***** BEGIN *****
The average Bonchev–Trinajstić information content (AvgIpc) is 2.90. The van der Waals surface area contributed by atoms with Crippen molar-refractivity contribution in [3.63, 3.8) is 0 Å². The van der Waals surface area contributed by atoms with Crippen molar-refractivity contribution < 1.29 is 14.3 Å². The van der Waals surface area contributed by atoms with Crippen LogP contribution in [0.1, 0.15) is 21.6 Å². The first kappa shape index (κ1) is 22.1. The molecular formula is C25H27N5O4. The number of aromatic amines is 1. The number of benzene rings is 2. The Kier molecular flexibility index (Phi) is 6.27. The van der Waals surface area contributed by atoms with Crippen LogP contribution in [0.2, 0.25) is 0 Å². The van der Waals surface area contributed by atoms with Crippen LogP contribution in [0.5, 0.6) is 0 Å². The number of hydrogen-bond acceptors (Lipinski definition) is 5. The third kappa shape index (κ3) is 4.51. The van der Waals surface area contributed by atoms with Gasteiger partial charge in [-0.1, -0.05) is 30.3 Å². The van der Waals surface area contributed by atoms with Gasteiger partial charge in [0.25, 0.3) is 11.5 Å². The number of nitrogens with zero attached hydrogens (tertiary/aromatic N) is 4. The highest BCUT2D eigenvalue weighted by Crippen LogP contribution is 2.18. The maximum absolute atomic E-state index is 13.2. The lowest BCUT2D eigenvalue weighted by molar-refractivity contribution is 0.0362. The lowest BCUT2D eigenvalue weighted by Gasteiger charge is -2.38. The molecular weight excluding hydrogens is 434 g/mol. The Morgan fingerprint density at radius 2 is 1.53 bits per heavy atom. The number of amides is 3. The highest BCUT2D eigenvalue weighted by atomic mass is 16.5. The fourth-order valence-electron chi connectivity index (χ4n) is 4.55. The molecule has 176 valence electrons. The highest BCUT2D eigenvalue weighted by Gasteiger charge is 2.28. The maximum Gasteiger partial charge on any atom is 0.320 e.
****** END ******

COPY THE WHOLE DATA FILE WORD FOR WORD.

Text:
The average Bonchev–Trinajstić information content (AvgIpc) is 2.90. The van der Waals surface area contributed by atoms with Crippen molar-refractivity contribution in [3.63, 3.8) is 0 Å². The van der Waals surface area contributed by atoms with Crippen molar-refractivity contribution < 1.29 is 14.3 Å². The van der Waals surface area contributed by atoms with Crippen LogP contribution in [0.1, 0.15) is 21.6 Å². The first kappa shape index (κ1) is 22.1. The molecular formula is C25H27N5O4. The number of aromatic amines is 1. The number of benzene rings is 2. The Kier molecular flexibility index (Phi) is 6.27. The van der Waals surface area contributed by atoms with Crippen LogP contribution in [0.2, 0.25) is 0 Å². The van der Waals surface area contributed by atoms with Crippen LogP contribution in [0.5, 0.6) is 0 Å². The number of hydrogen-bond acceptors (Lipinski definition) is 5. The third kappa shape index (κ3) is 4.51. The van der Waals surface area contributed by atoms with Gasteiger partial charge in [-0.1, -0.05) is 30.3 Å². The van der Waals surface area contributed by atoms with Gasteiger partial charge in [0.25, 0.3) is 11.5 Å². The number of nitrogens with zero attached hydrogens (tertiary/aromatic N) is 4. The highest BCUT2D eigenvalue weighted by Crippen LogP contribution is 2.18. The maximum absolute atomic E-state index is 13.2. The lowest BCUT2D eigenvalue weighted by molar-refractivity contribution is 0.0362. The lowest BCUT2D eigenvalue weighted by Gasteiger charge is -2.38. The molecular weight excluding hydrogens is 434 g/mol. The Morgan fingerprint density at radius 2 is 1.53 bits per heavy atom. The number of amides is 3. The highest BCUT2D eigenvalue weighted by atomic mass is 16.5. The fourth-order valence-electron chi connectivity index (χ4n) is 4.55. The molecule has 176 valence electrons. The highest BCUT2D eigenvalue weighted by Gasteiger charge is 2.28. The maximum Gasteiger partial charge on any atom is 0.320 e.